MINISTER OF WAR, Leon Trotsky, has no prototype in history. Therefore, he cannot be compared, he can only be contrasted. He is without question the most dramatic character produced during the whole sweep of the Russian revolution and its only great organizer. No man will overshadow his eminence in the history of the revolution except Lenin. They will remain the two most distinguished personalities. They are complementary figures. Lenin represents thought; Trotsky represents action. Trotsky's genius might have burned itself out in some wild enthusiasm or some consuming rage if it had not been for the cooling influence of Lenin. On the other hand, Lenin's plans, no matter how carefully thought out, could not have materialized withouts a Labor Army better than a fighting army because it makes him happier to build than to destroy.
But all his organizing genius goes for nothing if he cannot have order and discipline.
About three years ago Lenin appointed Trotsky Minister of Railways in addition to his post as War Minister. Trotsky took a trip over the country and found transportation generally smashed and the railway employees as lacking in morale as he had once found the Russian soldiers. He immediately began to re-build transportation with every atom of his strength. If a train was not on time, there had to be a reason given, which had ceased to be done in those days. In fact, no one was ever deeply concerned about exact arrivals and departures of trains under any regime. The Trans-Siberian Railway was the only efficient road which ever operated in Russia. But Trotsky began to make such an everlasting row about these matters that the railway men were aghast. There had always been graft and laziness and indifference, they had no doubt that there always would be, even under government control. Trotsky hauled them up, threatened them with imprisonment and even with death. The result was that the unions were so roused that they threatened a general strike. The situation grew worse and worse. Finally Lenin, to avert a national crisis, dismissed Trotsky and wrote an open letter to the unions about it and Trotsky showed his real fineness of character by accepting his defeat in silence. And yet if he had been in charge of the roads they would certainly not be in the condition that they now are and many thousands of lives in the famine area would have been saved.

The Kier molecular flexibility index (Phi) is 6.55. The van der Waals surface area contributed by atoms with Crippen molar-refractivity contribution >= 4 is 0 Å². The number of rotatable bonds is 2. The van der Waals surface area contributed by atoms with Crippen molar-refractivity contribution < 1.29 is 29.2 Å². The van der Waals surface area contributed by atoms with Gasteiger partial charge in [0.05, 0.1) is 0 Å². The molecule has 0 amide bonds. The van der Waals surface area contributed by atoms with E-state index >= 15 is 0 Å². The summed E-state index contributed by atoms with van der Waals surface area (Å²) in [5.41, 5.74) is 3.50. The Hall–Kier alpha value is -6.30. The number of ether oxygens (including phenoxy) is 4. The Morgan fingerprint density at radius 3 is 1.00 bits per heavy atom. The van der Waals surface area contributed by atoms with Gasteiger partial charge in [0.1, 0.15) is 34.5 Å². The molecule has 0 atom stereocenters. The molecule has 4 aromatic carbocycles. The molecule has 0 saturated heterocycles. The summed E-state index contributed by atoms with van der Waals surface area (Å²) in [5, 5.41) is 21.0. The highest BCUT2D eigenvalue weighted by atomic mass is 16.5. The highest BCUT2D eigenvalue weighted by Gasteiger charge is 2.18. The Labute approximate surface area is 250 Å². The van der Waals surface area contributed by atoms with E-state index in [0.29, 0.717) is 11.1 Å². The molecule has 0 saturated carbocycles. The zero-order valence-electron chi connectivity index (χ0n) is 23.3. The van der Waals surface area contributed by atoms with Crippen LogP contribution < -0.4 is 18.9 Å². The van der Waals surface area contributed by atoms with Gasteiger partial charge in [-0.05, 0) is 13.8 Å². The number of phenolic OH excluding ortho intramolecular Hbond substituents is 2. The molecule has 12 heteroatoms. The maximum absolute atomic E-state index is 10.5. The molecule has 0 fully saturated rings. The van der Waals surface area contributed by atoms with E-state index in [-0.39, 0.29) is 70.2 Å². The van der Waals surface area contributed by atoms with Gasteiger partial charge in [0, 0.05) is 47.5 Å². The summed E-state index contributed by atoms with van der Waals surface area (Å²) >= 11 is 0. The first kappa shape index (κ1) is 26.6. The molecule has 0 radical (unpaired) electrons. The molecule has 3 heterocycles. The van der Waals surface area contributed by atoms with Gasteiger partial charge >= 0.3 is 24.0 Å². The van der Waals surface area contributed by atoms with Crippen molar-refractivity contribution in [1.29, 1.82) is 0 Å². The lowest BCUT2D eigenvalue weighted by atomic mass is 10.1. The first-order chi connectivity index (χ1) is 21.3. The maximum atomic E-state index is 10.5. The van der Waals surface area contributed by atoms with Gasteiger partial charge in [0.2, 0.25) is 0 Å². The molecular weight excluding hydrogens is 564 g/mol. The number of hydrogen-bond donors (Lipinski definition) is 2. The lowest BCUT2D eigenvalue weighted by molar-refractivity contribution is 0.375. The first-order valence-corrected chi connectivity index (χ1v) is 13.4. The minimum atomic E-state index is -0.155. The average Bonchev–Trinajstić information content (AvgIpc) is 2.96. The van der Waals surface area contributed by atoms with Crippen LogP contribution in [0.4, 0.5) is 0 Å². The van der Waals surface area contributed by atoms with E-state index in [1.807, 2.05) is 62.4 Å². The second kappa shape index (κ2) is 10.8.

Trotsky cannot bear Russian slothfulness and he is constantly irritated by Russian indifference to sanitation. He insists on the utmost fastidiousness and neatness for all who work with him. An amusing scandal took place in Moscow at the time of one of the International Conventions. Trotsky had instructed a Red Army physician to inspect the hotel in which the foreign delegates were to stay and report if it was in order. The physician merely went down to the building and finding a fine grand piano there, whiled his time away playing and let the inspection go. In due course of time the delegates arrived and the first night they were all routed out of bed by insects. This came to the ears of Trotsky and he was so furiously angry that he had the doctor arrested and announced that he would have him shot. The delegates flew around in a fine state of excitement with a petition which they all signed begging Trotsky to spare the physician's life. As a matter of fact Trotsky would not have shot him, but his threats are reminiscent of the day of Tsar Peter who found it necessary to shoot a number of nobles before the others would shorten their long coats as he had ordered by royal decree.
Trotsky is a student of the French Revolution. He lived a long time in France and he loves France, in spite of its hostility to Soviet Russia. Some of his closest friends are Frenchmen who knew him in Paris and who followed him to Russia and work with him there. He never forgets his friends and has a real capacity for permanent friendships. Russians are, as a rule, very changeable in their personal relationships but one can depend on Trotsky.
As an orator he reminds one much more of the French revolutionary orators. Russians speak more slowly and more logically and with less fire. Trotsky Stirs his audiences by his own force and by striking phrases. There were times when these splendid literary phrases infuriated Lenin; from the public platform he once called Trotsky a “phrase-maker.” But this was way back in the Smolny days when Trotsky was more untamed than he is now, and before Lenin realized that Trotsky would be his most able assistant.
While Trotsky was in America he was the editor of a Russian newspaper and apparently caught the American feeling for on-the-minute news. He is the easiest official to interview in Moscow and entirely the most satisfactory, because he is free from the general reticence and distrust of the press which most of the Commissars have. I once wrote him a note saying that I was writing a story about the Red Army and would like some material. The very same day he sent me down a great sack of copy. There were many Red Army magazines and newspapers that I had never heard of. There were handbooks and statistics and maps and, besides all that, there was a permission to go to. any of the fronts and to attend any of the lectures at the various schools.
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